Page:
Ok, you can slam me now like you did your customers and bean counters, but if we didn�t have them we wouldn�t be needed either.

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#45828

| 30 November, 2006

Maybe ask your customer where they got this idea from? It is possible they may have even got this idea from some white paper or article where they are trying to explain something else and show drawings with no solder between the pad and lead. It may have solved some other problem for them so they think this is the duck's guts. Ask them where do they think this solder on the pad should go after reflow?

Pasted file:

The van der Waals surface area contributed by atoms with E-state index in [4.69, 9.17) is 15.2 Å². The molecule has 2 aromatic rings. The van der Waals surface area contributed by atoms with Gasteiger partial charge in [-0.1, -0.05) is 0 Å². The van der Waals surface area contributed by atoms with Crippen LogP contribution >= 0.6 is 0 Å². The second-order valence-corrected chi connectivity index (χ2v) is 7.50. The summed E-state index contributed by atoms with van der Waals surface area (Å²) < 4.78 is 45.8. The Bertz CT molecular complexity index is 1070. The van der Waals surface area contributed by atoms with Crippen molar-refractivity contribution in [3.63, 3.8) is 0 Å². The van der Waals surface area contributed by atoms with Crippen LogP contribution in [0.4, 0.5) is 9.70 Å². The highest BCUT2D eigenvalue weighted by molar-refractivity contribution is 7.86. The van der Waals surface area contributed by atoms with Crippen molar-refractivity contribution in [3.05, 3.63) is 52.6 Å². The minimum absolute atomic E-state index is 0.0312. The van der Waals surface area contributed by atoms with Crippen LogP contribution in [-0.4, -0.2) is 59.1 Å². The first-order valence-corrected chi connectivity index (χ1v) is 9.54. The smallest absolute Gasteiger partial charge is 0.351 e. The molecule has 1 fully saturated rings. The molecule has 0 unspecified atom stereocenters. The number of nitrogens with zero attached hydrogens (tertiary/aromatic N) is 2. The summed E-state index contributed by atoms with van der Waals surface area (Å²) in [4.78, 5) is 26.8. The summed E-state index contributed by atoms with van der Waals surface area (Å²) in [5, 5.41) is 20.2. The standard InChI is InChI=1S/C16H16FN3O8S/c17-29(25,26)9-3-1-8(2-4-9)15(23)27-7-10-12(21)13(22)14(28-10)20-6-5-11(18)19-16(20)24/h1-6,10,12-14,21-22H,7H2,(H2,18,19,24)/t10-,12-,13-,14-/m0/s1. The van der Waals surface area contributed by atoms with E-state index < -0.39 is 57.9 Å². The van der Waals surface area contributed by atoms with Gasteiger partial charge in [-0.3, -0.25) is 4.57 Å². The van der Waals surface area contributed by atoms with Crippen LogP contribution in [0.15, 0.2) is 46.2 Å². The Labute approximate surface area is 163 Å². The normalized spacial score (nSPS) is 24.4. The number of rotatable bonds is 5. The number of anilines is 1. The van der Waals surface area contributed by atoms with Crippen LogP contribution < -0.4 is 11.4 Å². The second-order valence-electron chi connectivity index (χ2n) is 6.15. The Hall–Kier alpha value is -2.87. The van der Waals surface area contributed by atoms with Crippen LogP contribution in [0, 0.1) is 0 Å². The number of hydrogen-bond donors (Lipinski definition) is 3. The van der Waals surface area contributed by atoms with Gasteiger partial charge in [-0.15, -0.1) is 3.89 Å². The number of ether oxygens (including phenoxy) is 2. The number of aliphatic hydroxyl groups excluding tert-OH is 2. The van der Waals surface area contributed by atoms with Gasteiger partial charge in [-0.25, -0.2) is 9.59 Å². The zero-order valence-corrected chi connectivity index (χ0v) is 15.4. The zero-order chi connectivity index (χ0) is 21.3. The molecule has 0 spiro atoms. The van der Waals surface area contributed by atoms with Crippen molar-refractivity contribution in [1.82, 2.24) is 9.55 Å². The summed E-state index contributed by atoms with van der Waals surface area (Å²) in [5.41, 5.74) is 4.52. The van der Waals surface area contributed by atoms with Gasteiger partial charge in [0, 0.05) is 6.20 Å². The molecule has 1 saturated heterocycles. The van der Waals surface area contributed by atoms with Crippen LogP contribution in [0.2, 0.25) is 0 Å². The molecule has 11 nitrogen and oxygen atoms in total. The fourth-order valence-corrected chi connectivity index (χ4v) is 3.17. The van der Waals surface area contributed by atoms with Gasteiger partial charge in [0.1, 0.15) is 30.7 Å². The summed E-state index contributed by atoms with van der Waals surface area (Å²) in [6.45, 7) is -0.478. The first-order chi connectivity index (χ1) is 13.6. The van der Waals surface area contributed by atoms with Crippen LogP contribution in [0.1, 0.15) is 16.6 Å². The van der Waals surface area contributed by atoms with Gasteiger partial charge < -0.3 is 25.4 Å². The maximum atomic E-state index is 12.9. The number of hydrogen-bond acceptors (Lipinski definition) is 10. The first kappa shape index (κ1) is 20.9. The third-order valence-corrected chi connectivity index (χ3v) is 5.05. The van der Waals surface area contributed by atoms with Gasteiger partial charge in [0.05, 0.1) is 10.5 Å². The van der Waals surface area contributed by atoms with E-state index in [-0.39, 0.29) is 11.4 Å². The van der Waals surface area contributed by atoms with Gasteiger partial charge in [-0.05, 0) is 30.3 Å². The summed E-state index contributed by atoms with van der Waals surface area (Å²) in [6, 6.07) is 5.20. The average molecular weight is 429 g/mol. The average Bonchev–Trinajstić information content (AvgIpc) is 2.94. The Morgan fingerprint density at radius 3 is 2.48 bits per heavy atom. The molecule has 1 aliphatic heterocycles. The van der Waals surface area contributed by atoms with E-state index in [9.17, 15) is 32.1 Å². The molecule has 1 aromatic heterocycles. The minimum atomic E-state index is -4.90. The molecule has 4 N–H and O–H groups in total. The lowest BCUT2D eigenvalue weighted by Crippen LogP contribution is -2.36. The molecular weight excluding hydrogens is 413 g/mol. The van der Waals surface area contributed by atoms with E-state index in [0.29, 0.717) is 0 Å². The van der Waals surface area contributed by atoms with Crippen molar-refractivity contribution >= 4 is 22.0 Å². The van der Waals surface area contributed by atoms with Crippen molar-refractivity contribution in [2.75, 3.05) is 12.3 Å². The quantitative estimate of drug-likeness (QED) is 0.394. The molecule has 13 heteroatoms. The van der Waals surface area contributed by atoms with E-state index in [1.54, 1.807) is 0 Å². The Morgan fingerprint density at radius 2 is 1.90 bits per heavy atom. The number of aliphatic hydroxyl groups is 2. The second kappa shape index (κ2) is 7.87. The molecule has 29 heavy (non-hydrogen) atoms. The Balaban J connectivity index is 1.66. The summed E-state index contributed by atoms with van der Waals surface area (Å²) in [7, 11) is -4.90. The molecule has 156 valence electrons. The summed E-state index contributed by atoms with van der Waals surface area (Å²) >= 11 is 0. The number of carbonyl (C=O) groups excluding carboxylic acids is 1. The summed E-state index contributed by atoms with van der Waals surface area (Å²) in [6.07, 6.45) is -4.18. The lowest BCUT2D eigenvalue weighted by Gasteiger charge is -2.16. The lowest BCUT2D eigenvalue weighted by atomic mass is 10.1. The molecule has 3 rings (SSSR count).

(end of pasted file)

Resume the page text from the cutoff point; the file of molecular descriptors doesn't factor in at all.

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Tim Gravit

#45834

it be screener | 30 November, 2006

u need 2 use dek printer

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#45855

| 1 December, 2006

You're right Hussman, I kinda missed the follow thru on that one! Sorry for any confusion on my part boys.

Huss, you going to APEX this year? We missed ya last year. L.A. this year....boo!